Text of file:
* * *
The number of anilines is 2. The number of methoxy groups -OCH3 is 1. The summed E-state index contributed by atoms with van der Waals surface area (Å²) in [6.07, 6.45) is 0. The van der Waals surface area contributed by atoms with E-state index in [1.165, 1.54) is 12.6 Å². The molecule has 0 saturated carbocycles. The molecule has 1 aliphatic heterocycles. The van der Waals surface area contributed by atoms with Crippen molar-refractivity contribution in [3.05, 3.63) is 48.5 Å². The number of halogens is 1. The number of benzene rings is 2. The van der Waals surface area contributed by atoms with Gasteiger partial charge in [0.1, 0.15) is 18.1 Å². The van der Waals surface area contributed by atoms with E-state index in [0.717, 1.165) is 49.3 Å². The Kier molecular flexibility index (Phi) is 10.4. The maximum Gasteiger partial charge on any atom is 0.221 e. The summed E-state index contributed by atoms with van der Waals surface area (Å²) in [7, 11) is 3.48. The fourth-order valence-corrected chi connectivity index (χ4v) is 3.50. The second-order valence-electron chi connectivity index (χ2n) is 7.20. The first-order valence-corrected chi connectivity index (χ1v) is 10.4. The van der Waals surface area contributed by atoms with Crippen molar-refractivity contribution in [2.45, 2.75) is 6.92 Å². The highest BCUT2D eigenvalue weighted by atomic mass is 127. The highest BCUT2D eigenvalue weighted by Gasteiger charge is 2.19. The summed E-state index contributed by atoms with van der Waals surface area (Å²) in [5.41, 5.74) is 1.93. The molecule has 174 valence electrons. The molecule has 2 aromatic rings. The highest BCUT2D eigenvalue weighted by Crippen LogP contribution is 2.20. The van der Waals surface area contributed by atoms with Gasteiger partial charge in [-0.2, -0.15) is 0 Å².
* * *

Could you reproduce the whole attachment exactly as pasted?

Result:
The number of anilines is 2. The number of methoxy groups -OCH3 is 1. The summed E-state index contributed by atoms with van der Waals surface area (Å²) in [6.07, 6.45) is 0. The van der Waals surface area contributed by atoms with E-state index in [1.165, 1.54) is 12.6 Å². The molecule has 0 saturated carbocycles. The molecule has 1 aliphatic heterocycles. The van der Waals surface area contributed by atoms with Crippen molar-refractivity contribution in [3.05, 3.63) is 48.5 Å². The number of halogens is 1. The number of benzene rings is 2. The van der Waals surface area contributed by atoms with Gasteiger partial charge in [0.1, 0.15) is 18.1 Å². The van der Waals surface area contributed by atoms with E-state index in [0.717, 1.165) is 49.3 Å². The Kier molecular flexibility index (Phi) is 10.4. The maximum Gasteiger partial charge on any atom is 0.221 e. The summed E-state index contributed by atoms with van der Waals surface area (Å²) in [7, 11) is 3.48. The fourth-order valence-corrected chi connectivity index (χ4v) is 3.50. The second-order valence-electron chi connectivity index (χ2n) is 7.20. The first-order valence-corrected chi connectivity index (χ1v) is 10.4. The van der Waals surface area contributed by atoms with Crippen molar-refractivity contribution in [2.45, 2.75) is 6.92 Å². The highest BCUT2D eigenvalue weighted by atomic mass is 127. The highest BCUT2D eigenvalue weighted by Gasteiger charge is 2.19. The summed E-state index contributed by atoms with van der Waals surface area (Å²) in [5.41, 5.74) is 1.93. The molecule has 174 valence electrons. The molecule has 2 aromatic rings. The highest BCUT2D eigenvalue weighted by Crippen LogP contribution is 2.20. The van der Waals surface area contributed by atoms with Gasteiger partial charge in [-0.2, -0.15) is 0 Å².